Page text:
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Fat Guy

French toast for the novice

54 posts in this topic

Back when I were a young lad, some 30 years ago when fat was not bad for you, I had some wonderful Texas French Toast that was white bread about an inch thick and deep fat fried and dusted with powdered sugar. I was not sure about the egg/dairy preparation as it was a Holiday Inn, but man was that good!!!! Since I now own a deep fat fryer again, after reading Modernist Cuisine I may try coming up with a recipe. I think vanilla would be nice, but nutmeg does it for me. I also think that stale bread may be the key also, but as the Modernist books say stale bread is actually wet so that may not work in a deep fryer. Sunday mornings look out – we are going to start experimenting for the ultimate deep fried French Toast...

Edited by DrewUK (log)

Drew @ Cut Cook Eat

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I've really enjoyed reading this thread and will certainly try some of the ideas set out. I loved what we called French toast when my parents were alive, both would make it but my Dad, an occasional but enthusiastic cook with a repertoire of Jewish recipes that I can still sometimes taste but will never make as he had no books and he died long before my own interest in food emerged, made the best FT, often as Sunday breakfast.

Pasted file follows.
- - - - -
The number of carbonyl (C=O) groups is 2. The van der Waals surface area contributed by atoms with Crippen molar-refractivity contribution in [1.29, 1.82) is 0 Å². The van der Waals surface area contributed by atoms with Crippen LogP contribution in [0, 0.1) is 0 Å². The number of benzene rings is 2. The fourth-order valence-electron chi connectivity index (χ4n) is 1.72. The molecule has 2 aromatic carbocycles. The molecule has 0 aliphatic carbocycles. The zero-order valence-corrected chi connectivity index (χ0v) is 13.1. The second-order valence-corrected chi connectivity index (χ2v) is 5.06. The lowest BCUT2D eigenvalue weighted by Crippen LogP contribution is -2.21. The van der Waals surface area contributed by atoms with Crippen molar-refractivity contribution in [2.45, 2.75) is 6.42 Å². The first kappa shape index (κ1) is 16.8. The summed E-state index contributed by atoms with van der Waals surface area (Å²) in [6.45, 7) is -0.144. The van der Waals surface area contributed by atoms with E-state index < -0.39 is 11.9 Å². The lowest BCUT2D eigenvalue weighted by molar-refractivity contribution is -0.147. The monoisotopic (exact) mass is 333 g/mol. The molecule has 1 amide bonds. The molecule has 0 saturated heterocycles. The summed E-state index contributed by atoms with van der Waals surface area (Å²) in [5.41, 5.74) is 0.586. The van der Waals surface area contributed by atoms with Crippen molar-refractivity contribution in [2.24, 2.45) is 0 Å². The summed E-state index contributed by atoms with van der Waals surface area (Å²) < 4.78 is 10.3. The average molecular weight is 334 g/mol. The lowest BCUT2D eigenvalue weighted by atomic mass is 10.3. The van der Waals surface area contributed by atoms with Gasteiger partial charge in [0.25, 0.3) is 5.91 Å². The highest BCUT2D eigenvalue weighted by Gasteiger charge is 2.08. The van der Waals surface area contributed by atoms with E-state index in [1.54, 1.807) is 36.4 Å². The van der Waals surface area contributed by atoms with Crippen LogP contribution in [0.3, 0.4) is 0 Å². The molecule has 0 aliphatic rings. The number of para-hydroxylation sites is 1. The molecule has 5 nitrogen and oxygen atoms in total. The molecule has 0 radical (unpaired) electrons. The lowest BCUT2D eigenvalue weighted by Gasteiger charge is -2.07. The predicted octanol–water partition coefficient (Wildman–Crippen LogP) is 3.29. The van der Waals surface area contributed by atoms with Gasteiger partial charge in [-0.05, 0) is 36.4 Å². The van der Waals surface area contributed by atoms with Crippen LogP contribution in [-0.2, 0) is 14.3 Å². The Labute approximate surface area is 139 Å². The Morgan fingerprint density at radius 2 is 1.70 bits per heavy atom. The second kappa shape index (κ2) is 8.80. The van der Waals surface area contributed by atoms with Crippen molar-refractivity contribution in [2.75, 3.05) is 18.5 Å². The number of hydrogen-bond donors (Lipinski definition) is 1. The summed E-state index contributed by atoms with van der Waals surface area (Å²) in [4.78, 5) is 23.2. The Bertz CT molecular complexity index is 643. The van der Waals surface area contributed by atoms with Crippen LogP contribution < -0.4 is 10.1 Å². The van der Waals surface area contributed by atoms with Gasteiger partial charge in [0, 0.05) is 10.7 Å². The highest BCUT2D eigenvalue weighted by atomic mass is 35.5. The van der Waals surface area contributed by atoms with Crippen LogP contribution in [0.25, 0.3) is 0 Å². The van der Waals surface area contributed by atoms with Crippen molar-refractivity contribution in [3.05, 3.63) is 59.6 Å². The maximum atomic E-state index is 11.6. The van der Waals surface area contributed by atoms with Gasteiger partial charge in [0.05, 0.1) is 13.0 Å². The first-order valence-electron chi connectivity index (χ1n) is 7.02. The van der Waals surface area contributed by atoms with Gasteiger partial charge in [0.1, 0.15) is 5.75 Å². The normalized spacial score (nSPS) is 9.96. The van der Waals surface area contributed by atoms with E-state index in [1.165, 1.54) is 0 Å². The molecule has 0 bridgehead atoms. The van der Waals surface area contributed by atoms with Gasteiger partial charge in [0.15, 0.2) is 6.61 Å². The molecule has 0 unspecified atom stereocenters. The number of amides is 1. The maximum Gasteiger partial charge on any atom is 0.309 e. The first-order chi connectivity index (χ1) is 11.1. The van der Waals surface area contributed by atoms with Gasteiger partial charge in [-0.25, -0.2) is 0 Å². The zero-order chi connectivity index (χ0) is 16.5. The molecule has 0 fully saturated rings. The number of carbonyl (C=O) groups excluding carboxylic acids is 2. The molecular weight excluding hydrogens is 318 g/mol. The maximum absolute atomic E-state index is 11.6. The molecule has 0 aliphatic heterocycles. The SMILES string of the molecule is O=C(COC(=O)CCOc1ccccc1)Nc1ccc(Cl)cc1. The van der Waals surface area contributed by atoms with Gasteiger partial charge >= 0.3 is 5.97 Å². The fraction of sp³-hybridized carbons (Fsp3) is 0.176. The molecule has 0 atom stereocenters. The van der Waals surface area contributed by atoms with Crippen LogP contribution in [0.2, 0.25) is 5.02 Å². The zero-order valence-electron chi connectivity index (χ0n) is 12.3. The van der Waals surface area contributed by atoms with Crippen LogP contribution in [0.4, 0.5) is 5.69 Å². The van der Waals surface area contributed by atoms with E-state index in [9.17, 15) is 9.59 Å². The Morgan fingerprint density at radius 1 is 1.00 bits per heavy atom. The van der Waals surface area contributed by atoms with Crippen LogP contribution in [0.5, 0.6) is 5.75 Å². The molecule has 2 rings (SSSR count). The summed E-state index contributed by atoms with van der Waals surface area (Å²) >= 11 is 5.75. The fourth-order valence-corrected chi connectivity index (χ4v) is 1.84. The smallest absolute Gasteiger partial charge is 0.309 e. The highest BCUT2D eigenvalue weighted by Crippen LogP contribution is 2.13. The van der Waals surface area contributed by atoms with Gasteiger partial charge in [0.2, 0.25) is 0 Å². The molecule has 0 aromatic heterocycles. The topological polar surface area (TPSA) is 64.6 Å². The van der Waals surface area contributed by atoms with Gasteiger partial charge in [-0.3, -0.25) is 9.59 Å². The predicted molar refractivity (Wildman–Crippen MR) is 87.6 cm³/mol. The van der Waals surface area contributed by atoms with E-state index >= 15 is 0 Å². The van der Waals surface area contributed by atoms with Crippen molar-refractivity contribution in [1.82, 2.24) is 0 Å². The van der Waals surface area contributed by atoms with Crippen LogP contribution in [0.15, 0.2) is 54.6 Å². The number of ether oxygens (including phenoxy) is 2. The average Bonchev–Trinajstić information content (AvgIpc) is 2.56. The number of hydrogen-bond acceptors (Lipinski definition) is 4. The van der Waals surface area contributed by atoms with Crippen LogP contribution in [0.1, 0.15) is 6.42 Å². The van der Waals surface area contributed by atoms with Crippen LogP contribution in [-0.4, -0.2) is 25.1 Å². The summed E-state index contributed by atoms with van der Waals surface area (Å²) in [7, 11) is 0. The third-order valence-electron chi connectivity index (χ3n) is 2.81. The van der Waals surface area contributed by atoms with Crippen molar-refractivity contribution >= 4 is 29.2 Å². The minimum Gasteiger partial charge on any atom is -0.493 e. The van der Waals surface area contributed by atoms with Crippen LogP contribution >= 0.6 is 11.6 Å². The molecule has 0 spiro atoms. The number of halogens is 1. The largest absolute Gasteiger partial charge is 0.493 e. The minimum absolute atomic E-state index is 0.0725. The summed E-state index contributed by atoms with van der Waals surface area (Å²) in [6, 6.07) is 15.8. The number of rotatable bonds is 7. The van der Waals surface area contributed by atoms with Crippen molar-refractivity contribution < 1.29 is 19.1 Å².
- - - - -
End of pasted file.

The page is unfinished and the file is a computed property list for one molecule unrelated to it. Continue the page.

Both of my parents considered this a savoury dish so no sugar, syrup or fruit, just thin slices of bread soaked in egg and cream seasoned mix, lots of black pepper, then fried in butter till crisp on outside and cooked through.

I've eaten 'pain perdu' as a dessert in France, invariably sweet and served with fruit, nothing at all like the FT I grew up with, I had never put the two concoctions together until I read this thread. There are varieties of puddings in the English repertoire that are similar to the 'pain perdu' idea, under the general heading 'bread and butter pudding', some are not too far away from recipes discussed here while others involve many other ingredients and are baked rather than cooked on a hob.

Thanks to all for invoking memories of happy childhood days for me. Perhaps it's time I tried to work out some of my father's recipes from memories of taste and watching him prepare. If I get the FT anywhere near I'll be very happy!

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